Cohen explains the titular simulation as the “performance of war postures” evident at every scale of human and animal life. But it could just as easily apply to the revelation that, with Imitation of War, Itasca has finally come to inhabit fully the staged postures toward which former records gestured. She sounds more herself, more confidently authorial than the longing protagonist of her earlier work. No imitation, formal or emotional, of former self or imagined other, remains. It’s a self-knowing sentiment implied in the lyrics of “El Dorado”: I knew the road to my El Dorado / but I was caught looking at the weeds


    A1 Milk
    A2. Imitation Of War
    A3. Under Gates Of Cobalt Blue
    A4. Interlude
    A5. Tears On Sky Mountain
    A6. Dancing Woman
    B1. El Dorado
    B2. Easy Spirit
    B3. Molière's Reprise
    B4. Olympia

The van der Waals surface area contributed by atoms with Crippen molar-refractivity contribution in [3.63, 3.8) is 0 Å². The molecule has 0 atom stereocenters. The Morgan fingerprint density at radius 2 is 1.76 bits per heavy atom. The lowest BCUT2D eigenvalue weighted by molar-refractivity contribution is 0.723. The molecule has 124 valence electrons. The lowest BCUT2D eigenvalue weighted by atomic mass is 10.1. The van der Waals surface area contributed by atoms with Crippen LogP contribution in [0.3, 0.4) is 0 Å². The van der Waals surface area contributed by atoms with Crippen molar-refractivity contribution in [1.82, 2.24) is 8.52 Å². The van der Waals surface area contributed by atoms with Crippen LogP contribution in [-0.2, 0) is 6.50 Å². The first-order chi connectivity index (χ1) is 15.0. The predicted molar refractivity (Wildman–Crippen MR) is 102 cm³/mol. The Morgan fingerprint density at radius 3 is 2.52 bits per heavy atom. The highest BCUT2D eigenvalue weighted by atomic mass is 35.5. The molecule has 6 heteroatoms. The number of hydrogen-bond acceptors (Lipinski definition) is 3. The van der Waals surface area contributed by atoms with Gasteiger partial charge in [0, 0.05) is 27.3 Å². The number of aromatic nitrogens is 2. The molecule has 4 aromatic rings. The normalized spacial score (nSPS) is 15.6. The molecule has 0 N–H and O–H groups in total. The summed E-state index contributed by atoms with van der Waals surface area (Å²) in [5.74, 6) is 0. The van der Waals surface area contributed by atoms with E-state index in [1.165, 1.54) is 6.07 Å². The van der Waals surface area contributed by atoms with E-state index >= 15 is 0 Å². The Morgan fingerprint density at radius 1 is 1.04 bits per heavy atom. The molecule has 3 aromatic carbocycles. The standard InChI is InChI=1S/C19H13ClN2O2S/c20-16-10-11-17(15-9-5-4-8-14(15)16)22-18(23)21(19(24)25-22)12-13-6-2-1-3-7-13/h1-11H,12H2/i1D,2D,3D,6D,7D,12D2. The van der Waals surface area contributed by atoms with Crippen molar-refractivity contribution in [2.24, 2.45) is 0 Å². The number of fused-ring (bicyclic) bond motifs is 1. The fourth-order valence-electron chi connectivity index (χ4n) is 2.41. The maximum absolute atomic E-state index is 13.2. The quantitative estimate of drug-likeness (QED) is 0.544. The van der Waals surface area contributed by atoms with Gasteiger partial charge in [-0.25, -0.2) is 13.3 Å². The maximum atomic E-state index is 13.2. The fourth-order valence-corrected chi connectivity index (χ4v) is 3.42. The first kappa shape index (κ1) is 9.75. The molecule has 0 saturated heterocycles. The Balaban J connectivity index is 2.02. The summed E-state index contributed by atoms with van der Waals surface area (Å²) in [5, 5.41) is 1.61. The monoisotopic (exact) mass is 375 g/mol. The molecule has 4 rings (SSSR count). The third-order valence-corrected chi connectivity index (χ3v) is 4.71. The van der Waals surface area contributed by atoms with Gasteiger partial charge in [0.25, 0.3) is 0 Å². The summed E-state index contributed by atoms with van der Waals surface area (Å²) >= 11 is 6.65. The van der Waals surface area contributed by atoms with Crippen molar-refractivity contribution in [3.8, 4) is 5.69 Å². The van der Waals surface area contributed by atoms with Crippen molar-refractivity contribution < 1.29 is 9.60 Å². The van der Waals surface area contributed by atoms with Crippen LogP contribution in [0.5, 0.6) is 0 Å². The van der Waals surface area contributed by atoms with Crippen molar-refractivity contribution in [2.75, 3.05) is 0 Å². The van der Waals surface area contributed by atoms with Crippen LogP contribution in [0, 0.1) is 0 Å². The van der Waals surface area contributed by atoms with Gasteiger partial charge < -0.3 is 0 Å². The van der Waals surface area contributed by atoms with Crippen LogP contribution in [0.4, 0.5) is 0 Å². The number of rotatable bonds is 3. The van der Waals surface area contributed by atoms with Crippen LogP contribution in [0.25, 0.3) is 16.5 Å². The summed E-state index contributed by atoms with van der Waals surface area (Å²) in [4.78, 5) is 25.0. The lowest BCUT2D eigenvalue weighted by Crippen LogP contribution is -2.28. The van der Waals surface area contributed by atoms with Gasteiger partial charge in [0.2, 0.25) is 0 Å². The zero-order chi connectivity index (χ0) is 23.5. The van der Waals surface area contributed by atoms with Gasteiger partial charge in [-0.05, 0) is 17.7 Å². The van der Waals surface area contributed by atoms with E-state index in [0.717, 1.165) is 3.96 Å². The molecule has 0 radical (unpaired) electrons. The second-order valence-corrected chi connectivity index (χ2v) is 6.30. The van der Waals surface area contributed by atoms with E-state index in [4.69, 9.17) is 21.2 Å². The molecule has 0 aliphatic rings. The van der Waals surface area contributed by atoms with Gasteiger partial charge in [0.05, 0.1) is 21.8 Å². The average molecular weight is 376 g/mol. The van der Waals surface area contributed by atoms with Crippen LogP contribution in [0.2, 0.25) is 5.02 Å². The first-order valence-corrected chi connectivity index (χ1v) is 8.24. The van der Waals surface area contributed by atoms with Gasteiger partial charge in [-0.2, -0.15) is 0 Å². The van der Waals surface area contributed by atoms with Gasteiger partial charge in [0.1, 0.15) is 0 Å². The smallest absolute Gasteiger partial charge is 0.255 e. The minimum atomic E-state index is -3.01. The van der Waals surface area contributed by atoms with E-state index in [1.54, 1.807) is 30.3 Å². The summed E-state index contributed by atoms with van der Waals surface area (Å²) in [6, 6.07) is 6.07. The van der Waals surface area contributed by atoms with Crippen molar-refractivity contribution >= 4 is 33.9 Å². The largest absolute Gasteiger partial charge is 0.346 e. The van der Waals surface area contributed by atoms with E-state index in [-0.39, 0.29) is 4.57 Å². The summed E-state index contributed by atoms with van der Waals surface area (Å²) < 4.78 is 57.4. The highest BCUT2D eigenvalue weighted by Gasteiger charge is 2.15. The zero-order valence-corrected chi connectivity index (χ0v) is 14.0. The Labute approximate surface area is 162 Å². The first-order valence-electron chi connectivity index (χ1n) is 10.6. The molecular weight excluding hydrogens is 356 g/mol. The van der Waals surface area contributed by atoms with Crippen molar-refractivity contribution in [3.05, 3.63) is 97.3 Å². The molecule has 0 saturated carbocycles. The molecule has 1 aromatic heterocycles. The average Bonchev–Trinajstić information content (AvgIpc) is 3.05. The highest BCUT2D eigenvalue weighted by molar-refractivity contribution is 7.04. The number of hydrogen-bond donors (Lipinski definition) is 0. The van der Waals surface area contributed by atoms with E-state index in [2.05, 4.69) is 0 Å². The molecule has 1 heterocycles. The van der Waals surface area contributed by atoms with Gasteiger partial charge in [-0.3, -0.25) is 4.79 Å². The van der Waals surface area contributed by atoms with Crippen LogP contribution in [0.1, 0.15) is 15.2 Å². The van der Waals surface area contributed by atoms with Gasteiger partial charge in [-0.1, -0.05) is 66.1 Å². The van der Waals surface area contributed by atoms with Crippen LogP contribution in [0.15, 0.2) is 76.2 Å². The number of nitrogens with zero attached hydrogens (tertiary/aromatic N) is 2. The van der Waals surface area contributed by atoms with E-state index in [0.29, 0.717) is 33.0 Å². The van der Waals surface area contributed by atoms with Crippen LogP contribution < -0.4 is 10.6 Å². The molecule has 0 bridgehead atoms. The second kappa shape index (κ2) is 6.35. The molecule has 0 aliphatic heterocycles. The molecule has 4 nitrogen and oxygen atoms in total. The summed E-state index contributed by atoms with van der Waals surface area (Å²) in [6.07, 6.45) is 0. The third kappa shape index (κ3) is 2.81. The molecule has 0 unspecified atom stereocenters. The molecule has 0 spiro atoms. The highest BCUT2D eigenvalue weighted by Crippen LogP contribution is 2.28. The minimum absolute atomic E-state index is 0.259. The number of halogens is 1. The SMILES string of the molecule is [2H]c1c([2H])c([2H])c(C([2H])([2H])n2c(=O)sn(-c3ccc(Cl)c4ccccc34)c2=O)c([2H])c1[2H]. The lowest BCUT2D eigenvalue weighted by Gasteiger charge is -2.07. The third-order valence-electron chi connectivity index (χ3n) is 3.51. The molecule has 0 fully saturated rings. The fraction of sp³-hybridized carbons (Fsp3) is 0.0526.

In the fall of 2017, a year after the release of her acclaimed 2016 album Open to Chance, Kayla Cohen, the songwriter and guitarist who records and performs as Itasca, left her home in Los Angeles to live and write for two seasons in a century-old adobe house in rural New Mexico (pictured on the album cover). More urgent escape than fanciful escapade, the move from one Southwestern desert to another resulted from a set of dire circumstances, both personal and societal, not least of which was the sense, shared by many, that a sinister cabal of impaired lunatics had irredeemably poisoned the already sour well of our American discourse. She decided to drop out and dive deeper—hiking into the mountains, through fragrant juniper and piñon forests, past groves of golden cottonwoods, to the source of what she calls in the song “Cornsilk” with a nod to poet Clayton Eshleman “the canyoned river.” Inspired by the landscape and history of the Four Corners region, the resulting album, the sublime Spring—its title summoning both season and scarce local water sources—dowses a devotional path to high desert headwaters.